Nairobi: Gunshots rang out across the wilderness on May 23 when poachers shot to death one rhino in Lake Nakuru National Park. Then three days later on May 26 they struck two sites, Solio Ranch near Nyeri in central Kenya, and at Ngulia Rhino Sanctuary in Tsavo West National Park killing one rhino in each protected area. The very next day, they struck again at Meru National Park in the north of the country where they shot yet another rhino. Two days later, on 29 May three more rhino were poached on a private ranch Oserian Wildlife Sanctuary.
All of these sanctuaries were created specifically to save rhinos in Kenya. Although the authorities heard the gunshots in every case, and even saw the poachers cutting horns in Oserian, no arrests have been made, and all the horns except those of the Oserian rhinos were taken.
These coordinated attacks bring Kenya’s annual rhino death toll by the end of May to 24. Unless something changes, the country will lose at least 55 rhino in 2013, which would be an increase of nearly 100 per cent on 2012, when 30 were killed. The Kenya Wildlife Service puts Kenya’s official rhino population at just over 1,000 individuals. However, Richard Leakey, the former Director of KWS said on the phone from the US: “I am not surprised at this attack and when it comes time to do an accounting of our rhinos, I would be surprised if there were more than 500 individuals left in Kenya.”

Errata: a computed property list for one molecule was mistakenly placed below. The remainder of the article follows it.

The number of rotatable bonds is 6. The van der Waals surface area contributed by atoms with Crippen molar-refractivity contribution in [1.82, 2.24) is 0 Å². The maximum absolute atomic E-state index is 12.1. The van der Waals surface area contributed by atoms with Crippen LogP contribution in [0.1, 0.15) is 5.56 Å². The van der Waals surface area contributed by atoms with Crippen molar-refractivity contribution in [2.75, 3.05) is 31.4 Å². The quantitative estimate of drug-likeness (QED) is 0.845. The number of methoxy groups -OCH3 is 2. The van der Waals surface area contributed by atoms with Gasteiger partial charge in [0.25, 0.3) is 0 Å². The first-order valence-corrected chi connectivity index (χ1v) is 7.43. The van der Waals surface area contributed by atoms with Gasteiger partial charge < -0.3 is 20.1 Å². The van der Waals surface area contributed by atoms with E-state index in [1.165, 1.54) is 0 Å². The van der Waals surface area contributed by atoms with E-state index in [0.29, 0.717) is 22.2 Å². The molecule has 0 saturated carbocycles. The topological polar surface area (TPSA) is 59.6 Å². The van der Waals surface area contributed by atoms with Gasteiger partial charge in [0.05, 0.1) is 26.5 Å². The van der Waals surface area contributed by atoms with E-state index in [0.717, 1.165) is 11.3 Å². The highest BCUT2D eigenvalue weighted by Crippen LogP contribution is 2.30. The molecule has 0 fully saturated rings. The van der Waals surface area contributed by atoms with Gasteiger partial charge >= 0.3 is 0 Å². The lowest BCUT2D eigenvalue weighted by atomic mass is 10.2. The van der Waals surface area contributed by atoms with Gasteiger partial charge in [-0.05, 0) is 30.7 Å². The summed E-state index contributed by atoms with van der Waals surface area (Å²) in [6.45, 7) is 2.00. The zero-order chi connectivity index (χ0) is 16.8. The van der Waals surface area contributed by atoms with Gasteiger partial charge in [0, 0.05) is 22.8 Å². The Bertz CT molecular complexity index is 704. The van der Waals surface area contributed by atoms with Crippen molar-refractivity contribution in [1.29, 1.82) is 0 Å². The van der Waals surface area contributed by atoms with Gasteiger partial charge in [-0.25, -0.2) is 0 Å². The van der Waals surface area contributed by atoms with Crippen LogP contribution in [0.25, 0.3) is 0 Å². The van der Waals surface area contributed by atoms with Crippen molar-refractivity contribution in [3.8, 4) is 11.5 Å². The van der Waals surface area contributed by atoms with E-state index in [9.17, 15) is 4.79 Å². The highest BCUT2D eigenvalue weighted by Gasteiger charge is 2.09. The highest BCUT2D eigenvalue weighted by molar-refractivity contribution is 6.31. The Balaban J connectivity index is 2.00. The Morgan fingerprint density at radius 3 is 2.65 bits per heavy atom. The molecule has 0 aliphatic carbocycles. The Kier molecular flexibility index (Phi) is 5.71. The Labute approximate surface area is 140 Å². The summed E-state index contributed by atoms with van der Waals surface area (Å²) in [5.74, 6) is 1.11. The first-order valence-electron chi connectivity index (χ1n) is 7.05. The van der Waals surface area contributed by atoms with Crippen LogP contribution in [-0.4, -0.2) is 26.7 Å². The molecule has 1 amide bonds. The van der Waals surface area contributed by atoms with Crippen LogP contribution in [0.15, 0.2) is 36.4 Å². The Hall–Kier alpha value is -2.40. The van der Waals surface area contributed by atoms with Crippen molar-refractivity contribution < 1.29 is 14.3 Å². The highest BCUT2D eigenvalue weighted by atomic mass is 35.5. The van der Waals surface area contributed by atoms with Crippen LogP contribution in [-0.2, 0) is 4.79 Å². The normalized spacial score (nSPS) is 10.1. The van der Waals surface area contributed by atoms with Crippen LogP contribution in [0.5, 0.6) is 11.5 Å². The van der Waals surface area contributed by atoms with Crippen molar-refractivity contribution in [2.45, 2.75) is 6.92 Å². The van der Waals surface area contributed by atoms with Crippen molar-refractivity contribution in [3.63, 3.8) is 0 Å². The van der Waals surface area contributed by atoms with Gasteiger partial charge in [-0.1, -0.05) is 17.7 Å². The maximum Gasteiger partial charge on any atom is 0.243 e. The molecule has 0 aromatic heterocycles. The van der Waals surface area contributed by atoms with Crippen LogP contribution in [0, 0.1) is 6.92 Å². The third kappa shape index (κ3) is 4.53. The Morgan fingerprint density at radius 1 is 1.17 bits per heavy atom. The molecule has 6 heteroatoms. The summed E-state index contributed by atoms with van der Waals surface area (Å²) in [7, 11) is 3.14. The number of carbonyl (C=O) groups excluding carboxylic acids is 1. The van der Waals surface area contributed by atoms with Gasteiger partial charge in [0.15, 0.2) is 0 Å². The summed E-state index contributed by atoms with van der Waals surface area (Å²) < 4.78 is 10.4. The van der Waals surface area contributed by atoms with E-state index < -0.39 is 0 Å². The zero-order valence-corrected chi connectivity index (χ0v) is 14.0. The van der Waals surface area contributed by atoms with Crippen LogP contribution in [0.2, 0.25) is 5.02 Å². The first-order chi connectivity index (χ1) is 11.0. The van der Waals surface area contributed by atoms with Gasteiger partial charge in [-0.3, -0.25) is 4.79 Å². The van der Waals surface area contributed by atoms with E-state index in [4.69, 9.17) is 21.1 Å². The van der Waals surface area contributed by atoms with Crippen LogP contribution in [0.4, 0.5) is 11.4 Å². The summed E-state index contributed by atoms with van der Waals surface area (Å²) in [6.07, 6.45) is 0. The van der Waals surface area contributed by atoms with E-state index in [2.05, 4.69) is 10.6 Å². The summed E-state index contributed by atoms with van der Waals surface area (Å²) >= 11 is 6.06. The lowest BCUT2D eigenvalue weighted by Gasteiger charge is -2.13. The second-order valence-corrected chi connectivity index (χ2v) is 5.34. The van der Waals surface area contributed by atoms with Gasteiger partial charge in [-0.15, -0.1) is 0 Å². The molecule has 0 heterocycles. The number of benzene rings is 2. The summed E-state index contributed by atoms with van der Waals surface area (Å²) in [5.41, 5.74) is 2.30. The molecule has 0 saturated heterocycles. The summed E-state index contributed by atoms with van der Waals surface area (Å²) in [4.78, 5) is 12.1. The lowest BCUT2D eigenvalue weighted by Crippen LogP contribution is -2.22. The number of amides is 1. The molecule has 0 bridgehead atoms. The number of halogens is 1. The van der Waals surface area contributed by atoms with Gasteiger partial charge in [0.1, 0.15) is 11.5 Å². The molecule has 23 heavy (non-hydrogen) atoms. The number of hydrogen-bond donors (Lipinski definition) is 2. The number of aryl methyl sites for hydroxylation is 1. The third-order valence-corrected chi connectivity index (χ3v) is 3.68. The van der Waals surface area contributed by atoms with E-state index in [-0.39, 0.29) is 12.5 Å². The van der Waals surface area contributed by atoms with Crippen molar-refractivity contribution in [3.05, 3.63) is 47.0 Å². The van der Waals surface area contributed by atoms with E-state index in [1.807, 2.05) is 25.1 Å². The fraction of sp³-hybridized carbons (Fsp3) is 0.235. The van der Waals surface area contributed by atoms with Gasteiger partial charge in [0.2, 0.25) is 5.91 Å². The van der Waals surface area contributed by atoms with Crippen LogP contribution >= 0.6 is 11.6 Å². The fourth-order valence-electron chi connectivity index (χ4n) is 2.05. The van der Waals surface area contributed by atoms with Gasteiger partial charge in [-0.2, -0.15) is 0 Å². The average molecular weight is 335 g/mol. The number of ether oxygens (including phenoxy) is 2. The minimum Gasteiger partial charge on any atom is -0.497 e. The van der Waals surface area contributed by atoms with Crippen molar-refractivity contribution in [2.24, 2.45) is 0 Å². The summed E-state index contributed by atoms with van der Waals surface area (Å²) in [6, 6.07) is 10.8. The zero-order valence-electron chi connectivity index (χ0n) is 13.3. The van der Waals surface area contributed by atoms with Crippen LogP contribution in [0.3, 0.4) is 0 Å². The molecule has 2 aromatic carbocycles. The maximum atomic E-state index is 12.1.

In response to the latest killings, the Kenya Wildlife Service have reassured the public that they have mounted a major operation in pursuit of poachers.
Speaking from Laikipia, Batian Craig, director of 51 Degrees, a security company with management oversight in Ol Pejeta and Lewa Conservancies notes that the coordinated attacks are not surprising.
Poaching always goes up during a full moon, the rhino are easiest to spot and to shoot.
On the future outlook, Craig adds: “What we have is a small number of people threatening the economic value of rhinos to 43 million Kenyans. These people are a security threat to Kenya. We are not yet losing this war, but we are at a tipping point. We could arrest this crisis now by taking advantage of the global world attention, positive changes in government and the recent motion in parliament to elevate penalties for wildlife crime.”
Craig was referring to a recent news that Kenyan members of parliament voted almost unanimously to raise penalties for wildlife poaching and trafficking of wildlife products on May 22. This decision clears the way for the creation of emergency legislation to raise penalties to up to 15 years in jail and fines amounting to millions of shillings. Currently poachers and traffickers face penalties amounting to a less than $500 in Kenya. But this week’s carnage suggests that poachers and dealers are collectively mocking Kenya’s lawmakers.
To Kenyans it feels as if the country is losing the battle against poachers. According to the government agency, Kenya Wildlife Service, Kenya lost 384 elephants and 30 rhinos to criminals last year. By the end of May the official tally is 21 rhinos and 117 elephants but many experts believe these are underestimates.